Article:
Social media has become a large part of our daily lives. Research shows that we spend nearly 2.5 hours on social networks and social messaging every day1. About 69% of U.S. adults use at least one social media site, and the average American Internet user has more than 7 social media accounts.
Anyone under the age of 25 is a “digital native”, meaning they have grown up with the Internet in their lives. For that group, social media use is much higher than it is for adults. According to Pew Research data, 45% of teens say they use the internet “almost constantly,” and 44% say they go online several times a day. Roughly half (51%) of U.S. teens ages 13 to 17 say they use Facebook, followed by YouTube, Instagram, or Snapchat.
Facebook, Instagram, TikTok and Snapchat (along with other channels) are used in a multitude of ways. Users can share vacation photos or political views, find others with similar hobbies or interests, or follow individuals and brands of interest. They can also use the networks to communicate their personal points of view and plans – and threats – to whoever is listening.
In recent years, schools have been the targets of social media threats. According to the report Violent Threats and Incidents in Schools by the Educators School Safety Network, there were more than 3,380 threats of violence in K-12 schools in the 2017-2018 school year, a 62-percent increase over 2016-2017. Social media was the most common method of delivery.
Sometimes, social media threats turn out to be baseless. For example, five Alliance High School freshmen were charged with making false threats to their school after openly discussing plans to carry out a shooting on social media. The students later told investigators that the conversations were meant as “a joke” and they had no plans to hurt anyone.
Other times, however, it has been shown that social media threats have been the beginning of an actual plan for violence. There have been numerous incidents where it was discovered that the perpetrator had posted disturbing or violent messages on social media that should have been red flags.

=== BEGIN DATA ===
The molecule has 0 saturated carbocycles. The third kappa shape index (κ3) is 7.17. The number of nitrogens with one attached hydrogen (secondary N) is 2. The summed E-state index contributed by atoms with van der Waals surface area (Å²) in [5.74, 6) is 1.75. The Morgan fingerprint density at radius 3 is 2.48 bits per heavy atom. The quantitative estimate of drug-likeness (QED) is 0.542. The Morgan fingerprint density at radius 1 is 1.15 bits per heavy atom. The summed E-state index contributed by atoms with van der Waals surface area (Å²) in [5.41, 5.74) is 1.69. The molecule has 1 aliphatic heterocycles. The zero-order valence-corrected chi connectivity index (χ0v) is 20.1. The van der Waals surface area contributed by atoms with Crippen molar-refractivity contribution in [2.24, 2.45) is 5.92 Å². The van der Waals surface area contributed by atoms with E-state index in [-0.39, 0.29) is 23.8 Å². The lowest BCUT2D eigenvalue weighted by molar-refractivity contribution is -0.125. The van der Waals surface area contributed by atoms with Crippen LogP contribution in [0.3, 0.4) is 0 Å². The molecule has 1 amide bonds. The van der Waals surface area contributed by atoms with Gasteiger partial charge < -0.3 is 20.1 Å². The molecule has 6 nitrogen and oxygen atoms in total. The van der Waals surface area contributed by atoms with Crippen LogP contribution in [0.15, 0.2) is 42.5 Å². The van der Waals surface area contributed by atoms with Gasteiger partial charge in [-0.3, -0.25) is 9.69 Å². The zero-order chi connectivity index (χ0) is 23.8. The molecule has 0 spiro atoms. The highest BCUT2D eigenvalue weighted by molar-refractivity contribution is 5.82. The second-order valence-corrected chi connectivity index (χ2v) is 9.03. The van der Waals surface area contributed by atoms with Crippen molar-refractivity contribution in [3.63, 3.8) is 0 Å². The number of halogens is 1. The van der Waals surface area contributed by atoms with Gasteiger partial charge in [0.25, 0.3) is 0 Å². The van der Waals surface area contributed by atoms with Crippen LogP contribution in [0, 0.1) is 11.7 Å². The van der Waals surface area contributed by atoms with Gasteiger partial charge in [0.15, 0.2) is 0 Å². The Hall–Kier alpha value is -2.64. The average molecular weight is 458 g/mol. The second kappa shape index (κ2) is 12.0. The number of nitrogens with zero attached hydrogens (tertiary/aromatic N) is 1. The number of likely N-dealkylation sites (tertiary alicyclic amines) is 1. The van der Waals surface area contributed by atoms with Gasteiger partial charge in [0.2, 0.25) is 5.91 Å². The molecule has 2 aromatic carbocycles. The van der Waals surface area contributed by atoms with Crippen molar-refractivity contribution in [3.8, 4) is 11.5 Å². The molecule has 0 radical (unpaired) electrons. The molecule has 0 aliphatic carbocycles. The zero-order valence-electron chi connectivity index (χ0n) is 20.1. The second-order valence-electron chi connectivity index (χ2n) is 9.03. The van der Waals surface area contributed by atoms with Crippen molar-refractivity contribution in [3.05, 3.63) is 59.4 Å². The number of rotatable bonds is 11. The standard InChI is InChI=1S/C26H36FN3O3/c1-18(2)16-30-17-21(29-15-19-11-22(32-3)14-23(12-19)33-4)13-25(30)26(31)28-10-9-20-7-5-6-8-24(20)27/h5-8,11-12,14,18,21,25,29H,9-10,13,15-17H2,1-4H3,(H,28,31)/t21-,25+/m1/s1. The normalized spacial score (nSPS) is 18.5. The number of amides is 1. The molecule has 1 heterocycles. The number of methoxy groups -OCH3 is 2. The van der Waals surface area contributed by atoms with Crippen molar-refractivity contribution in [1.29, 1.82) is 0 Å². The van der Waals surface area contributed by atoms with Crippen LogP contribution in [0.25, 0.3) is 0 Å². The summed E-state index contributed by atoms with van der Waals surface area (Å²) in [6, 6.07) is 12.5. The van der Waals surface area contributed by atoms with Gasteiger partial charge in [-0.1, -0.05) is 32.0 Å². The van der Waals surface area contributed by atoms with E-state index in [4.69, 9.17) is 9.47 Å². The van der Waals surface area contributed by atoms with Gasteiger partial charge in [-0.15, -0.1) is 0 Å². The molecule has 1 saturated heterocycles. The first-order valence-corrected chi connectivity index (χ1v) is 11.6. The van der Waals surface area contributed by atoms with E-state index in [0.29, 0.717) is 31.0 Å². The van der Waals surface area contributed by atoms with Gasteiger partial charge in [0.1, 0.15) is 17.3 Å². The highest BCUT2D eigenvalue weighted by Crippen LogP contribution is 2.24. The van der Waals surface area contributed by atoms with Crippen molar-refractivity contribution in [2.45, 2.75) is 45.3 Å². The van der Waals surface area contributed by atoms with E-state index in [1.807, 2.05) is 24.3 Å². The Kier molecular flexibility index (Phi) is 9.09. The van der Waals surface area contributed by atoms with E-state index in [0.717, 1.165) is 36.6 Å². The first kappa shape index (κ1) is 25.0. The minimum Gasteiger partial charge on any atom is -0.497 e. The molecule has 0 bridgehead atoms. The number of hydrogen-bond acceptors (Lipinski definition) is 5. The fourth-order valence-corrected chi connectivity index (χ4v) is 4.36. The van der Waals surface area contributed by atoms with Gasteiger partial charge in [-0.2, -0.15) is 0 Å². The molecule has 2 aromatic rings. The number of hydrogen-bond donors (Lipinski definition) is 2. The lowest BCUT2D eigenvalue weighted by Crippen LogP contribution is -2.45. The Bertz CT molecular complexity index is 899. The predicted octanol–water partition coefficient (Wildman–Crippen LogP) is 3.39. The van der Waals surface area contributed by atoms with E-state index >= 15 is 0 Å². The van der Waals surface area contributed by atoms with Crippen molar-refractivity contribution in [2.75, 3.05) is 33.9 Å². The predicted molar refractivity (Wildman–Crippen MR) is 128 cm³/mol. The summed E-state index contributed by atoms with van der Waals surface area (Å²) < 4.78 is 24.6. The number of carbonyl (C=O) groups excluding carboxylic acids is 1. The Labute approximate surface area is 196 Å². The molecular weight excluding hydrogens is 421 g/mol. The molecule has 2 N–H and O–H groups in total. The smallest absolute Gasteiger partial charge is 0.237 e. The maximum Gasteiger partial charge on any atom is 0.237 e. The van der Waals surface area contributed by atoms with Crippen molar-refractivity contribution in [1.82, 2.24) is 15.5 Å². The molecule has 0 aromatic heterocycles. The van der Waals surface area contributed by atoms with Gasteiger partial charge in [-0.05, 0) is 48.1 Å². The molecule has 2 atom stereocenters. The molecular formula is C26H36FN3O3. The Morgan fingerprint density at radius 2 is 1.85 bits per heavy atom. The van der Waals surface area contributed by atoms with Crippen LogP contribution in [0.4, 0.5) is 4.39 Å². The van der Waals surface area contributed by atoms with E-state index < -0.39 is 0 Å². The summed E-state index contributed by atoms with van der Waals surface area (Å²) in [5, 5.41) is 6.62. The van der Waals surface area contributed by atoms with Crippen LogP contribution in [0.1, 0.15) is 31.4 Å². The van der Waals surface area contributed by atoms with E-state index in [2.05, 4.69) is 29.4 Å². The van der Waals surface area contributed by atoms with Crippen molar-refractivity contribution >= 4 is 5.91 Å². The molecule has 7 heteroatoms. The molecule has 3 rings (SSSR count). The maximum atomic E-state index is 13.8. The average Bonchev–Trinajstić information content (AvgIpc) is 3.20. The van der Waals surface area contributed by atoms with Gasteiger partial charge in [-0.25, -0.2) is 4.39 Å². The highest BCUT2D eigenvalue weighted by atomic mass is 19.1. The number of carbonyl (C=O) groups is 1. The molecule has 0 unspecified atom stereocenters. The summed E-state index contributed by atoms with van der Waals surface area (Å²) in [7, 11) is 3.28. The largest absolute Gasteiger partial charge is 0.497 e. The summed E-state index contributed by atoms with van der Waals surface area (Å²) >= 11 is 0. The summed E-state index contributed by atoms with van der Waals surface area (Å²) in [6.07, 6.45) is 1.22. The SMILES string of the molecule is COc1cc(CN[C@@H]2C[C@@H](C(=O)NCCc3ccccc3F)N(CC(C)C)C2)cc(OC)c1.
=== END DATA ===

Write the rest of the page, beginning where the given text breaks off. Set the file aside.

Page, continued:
How should school officials handle social media threats?
First, school administration should create and communicate social media usage guidelines for when students are on campus and at home, with education about what kinds of language, images and posts constitute a threat.
Next, students should be taught to communicate any school threat they see or hear about to school administration, no matter whether they believe the threat is legitimate or not.
At this point, every school will need its own protocols for determining what action they will take to mitigate the potential risk indicated by the post or posts. As experience and the news has shown us, perspectives regarding what constitutes an appropriate response vary widely between schools, districts and states.
The best way for a school to prepare for risk
Because there is no way to know with absolute certainty whether an attack is coming, every school needs to be prepared for the possibility that one could occur.
The proliferation of social media usage into our lives has added a new dimension into securing schools. Creating, and adhering to, a social media and school security strategy can help keep students, teachers and staff safe.
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